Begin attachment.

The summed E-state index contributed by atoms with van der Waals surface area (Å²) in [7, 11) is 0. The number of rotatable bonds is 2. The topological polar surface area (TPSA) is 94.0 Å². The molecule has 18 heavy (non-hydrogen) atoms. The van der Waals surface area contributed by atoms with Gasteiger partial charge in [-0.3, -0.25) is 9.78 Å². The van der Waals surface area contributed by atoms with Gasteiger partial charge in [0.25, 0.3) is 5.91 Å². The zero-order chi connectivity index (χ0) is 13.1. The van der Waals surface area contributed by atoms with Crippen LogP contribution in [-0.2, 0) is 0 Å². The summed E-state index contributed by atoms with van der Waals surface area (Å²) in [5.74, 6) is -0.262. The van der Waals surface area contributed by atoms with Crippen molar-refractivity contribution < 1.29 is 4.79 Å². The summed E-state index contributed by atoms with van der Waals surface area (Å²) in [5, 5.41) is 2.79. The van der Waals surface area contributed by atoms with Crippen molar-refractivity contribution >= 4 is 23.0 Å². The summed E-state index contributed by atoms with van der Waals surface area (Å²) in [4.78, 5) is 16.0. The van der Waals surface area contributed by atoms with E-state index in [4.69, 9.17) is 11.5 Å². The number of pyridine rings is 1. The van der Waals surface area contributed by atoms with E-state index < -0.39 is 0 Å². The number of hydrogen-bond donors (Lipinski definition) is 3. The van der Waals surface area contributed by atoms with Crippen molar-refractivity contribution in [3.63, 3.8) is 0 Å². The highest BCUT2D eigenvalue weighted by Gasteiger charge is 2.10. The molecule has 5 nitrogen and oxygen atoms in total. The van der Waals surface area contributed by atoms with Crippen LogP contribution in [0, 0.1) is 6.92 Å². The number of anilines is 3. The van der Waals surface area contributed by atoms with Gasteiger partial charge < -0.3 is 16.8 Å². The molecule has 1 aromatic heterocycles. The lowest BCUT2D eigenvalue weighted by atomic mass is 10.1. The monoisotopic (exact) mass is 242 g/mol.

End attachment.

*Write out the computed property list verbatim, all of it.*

The summed E-state index contributed by atoms with van der Waals surface area (Å²) in [7, 11) is 0. The number of rotatable bonds is 2. The topological polar surface area (TPSA) is 94.0 Å². The molecule has 18 heavy (non-hydrogen) atoms. The van der Waals surface area contributed by atoms with Gasteiger partial charge in [-0.3, -0.25) is 9.78 Å². The van der Waals surface area contributed by atoms with Gasteiger partial charge in [0.25, 0.3) is 5.91 Å². The zero-order chi connectivity index (χ0) is 13.1. The van der Waals surface area contributed by atoms with Crippen LogP contribution in [-0.2, 0) is 0 Å². The summed E-state index contributed by atoms with van der Waals surface area (Å²) in [5.74, 6) is -0.262. The van der Waals surface area contributed by atoms with Crippen molar-refractivity contribution < 1.29 is 4.79 Å². The summed E-state index contributed by atoms with van der Waals surface area (Å²) in [5, 5.41) is 2.79. The van der Waals surface area contributed by atoms with Crippen molar-refractivity contribution >= 4 is 23.0 Å². The summed E-state index contributed by atoms with van der Waals surface area (Å²) in [4.78, 5) is 16.0. The van der Waals surface area contributed by atoms with E-state index in [4.69, 9.17) is 11.5 Å². The number of pyridine rings is 1. The van der Waals surface area contributed by atoms with E-state index < -0.39 is 0 Å². The number of hydrogen-bond donors (Lipinski definition) is 3. The van der Waals surface area contributed by atoms with Crippen molar-refractivity contribution in [3.63, 3.8) is 0 Å². The highest BCUT2D eigenvalue weighted by Gasteiger charge is 2.10. The molecule has 5 nitrogen and oxygen atoms in total. The van der Waals surface area contributed by atoms with Crippen LogP contribution in [0, 0.1) is 6.92 Å². The number of anilines is 3. The van der Waals surface area contributed by atoms with Gasteiger partial charge < -0.3 is 16.8 Å². The molecule has 1 aromatic heterocycles. The lowest BCUT2D eigenvalue weighted by atomic mass is 10.1. The monoisotopic (exact) mass is 242 g/mol.